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Old 05-08-2017, 05:55 AM
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Tax Consequences When Closing Business

I am 74 and have had a photography business (formerly weddings, now just portraits) for 22 years. I recently got into astrophotography, hoping to shift into marketing images of galaxies, nebulae, etc. as an extension of my business. I invested about $10,000 in astrophotography gear and have taken a business deduction for it for the past two years.

I am now reevaluating my goals and thinking it's probably time to close down altogether since I am not actively marketing for any aspect of the business and am just ready to retire. Would there be tax consequences regarding those deductions?

Thanks for any help.



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Old 05-08-2017, 11:18 AM
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Originally Posted by geoffoto View Post
I Would there be tax consequences regarding those deductions?
It depends; I assume that your business entity is a sole proprietorship, then, as you can see, you can deduct the costs of operating your business. These costs are known as business expenses. These are costs you do not have to capitalize or include in the cost of goods sold but can deduct in the current year.To be deductible, your business expense must be both ordinary and necessary. An ordinary expense is one that is common and accepted in your field of business. A necessary expense is one that is helpful and appropriate for your business. An expense does not have to be indispensable to be considered necessary.so if you 've been running an unincorporated business by yourself with no employees, reporting your shutdown to the IRS couldn't be easier. Say you?ve been a self-employed photographer for the last several years, filing Sch C each year to report income and expenses.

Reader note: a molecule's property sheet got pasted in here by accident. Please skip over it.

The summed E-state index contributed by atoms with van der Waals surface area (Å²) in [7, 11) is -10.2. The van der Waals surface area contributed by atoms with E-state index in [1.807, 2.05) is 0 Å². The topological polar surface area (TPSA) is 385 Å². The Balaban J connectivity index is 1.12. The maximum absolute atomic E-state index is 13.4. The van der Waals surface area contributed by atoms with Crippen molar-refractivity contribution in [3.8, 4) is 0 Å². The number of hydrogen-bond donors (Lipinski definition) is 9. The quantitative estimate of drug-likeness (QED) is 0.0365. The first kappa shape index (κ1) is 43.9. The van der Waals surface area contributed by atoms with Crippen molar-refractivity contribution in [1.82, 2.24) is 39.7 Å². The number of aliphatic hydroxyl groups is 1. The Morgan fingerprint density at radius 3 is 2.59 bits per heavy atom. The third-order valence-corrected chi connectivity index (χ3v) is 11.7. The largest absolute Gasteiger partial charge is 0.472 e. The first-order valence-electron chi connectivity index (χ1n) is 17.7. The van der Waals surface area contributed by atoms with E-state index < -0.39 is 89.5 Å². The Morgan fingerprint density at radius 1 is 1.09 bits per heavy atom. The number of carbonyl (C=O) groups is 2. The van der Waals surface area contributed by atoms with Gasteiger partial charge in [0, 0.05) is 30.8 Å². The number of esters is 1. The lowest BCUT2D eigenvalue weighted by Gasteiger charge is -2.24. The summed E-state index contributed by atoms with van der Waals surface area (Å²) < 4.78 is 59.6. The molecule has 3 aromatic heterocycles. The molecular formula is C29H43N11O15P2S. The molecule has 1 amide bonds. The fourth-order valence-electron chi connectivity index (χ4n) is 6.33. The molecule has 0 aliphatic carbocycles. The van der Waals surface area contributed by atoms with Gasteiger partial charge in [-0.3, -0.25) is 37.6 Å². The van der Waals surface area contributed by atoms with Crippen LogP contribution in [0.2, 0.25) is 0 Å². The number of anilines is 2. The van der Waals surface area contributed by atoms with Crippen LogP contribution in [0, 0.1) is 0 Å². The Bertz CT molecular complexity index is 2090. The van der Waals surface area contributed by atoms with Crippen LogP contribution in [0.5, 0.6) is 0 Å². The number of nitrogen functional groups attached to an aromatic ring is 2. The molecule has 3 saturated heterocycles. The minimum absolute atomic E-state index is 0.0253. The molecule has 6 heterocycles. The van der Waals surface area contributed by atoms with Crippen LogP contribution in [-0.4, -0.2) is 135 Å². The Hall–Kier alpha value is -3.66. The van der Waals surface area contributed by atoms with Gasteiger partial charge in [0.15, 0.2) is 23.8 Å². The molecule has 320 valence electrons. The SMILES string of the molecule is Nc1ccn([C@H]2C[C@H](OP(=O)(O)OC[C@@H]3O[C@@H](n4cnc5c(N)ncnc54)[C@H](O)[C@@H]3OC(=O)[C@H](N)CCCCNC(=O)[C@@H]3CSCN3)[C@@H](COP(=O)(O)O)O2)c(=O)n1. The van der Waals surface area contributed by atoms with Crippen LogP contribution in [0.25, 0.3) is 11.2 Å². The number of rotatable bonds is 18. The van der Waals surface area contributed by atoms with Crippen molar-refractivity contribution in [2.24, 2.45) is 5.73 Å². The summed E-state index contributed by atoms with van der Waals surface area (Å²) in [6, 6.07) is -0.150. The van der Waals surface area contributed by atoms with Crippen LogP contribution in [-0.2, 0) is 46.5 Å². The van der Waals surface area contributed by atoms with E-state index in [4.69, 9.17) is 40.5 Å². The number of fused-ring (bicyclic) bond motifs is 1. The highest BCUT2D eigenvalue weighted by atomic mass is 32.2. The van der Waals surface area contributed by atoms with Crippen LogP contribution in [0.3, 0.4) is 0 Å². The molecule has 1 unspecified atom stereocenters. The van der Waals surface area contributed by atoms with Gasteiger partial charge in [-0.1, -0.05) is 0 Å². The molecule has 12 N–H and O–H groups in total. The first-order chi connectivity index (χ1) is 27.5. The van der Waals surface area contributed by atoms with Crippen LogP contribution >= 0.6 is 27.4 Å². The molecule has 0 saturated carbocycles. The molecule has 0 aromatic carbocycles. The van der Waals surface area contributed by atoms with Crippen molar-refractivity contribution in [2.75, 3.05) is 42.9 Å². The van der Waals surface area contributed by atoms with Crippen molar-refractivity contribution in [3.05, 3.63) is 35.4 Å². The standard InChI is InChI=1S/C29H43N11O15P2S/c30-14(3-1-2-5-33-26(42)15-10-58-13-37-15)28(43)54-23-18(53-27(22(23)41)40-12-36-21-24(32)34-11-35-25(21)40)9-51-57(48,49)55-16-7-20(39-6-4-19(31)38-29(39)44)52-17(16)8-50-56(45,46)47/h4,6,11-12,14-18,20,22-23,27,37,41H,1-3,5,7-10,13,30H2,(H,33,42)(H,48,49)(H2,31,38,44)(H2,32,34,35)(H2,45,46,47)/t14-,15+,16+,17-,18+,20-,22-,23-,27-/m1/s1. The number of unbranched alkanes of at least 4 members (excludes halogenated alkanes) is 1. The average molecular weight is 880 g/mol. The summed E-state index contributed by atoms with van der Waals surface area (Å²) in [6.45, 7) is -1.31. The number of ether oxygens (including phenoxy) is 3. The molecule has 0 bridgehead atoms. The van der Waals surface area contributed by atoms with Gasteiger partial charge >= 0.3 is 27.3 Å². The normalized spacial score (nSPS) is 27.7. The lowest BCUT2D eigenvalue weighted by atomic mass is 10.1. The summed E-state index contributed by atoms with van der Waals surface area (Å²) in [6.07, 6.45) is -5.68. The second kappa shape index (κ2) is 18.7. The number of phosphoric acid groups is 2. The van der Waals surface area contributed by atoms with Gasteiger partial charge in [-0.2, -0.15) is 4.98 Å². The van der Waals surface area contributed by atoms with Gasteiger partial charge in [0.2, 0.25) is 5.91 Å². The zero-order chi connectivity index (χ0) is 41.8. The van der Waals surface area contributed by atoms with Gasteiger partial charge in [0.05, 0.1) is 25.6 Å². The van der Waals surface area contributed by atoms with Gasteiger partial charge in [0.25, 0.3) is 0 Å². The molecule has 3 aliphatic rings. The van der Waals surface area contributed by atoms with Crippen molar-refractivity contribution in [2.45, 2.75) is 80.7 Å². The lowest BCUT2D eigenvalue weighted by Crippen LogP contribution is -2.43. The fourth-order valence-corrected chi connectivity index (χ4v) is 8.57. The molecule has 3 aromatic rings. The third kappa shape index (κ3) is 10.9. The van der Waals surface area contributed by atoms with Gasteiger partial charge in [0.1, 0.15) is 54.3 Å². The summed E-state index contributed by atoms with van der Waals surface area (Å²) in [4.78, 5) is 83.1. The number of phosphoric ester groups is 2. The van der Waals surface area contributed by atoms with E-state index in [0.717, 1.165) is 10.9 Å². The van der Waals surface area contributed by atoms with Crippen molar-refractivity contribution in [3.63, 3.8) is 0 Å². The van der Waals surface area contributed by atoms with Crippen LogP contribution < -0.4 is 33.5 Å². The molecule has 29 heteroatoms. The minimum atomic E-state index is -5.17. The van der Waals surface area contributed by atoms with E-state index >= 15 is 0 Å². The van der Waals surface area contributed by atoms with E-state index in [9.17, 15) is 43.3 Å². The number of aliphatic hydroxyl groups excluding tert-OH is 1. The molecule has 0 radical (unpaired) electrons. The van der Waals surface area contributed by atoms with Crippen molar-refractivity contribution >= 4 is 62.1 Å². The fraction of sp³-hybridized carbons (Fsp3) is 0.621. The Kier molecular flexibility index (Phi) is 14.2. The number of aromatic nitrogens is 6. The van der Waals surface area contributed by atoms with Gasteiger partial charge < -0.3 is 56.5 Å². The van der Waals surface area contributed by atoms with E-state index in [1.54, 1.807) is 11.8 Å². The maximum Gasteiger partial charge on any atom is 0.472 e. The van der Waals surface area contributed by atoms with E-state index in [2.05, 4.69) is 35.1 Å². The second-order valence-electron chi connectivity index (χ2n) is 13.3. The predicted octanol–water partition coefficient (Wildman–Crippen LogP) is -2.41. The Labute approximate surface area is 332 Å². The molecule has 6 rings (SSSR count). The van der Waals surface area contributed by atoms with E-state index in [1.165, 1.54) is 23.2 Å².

You work by yourself out of your home and don?t own any business assets. If you closed your business just by stopping operations, there is nothing else to do for your income tax return. However, if you sold the business to someone else, you need to include the transaction on your income tax return.One more, If, like most small business owners, you?re a sole proprietor, you may deduct any loss your business incurs from your other income for the year for example, income from a job, investment income, or your spouse?s income (if you file a joint return). If your business is operated as an LLC, S corporation, or partnership, your share of the business?s losses are passed through the business to your individual return and deducted from your other personal income in the same way as a sole proprietor



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Old 05-08-2017, 02:42 PM
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Thank you for that thorough explanation. I do have a sole proprietorship. I guess what I'm wondering is this: During the two years I took a depreciation deduction for the astrophotography gear expecting to use it to extend my business, I benefited to the tune of probably a couple thousand dollars in deductions. The IRS allows losses for a while as long as the equipment generates a profit after 3-5 years (?). Now that I am considering closing shop altogether after just two years, would I owe the IRS any of that money back?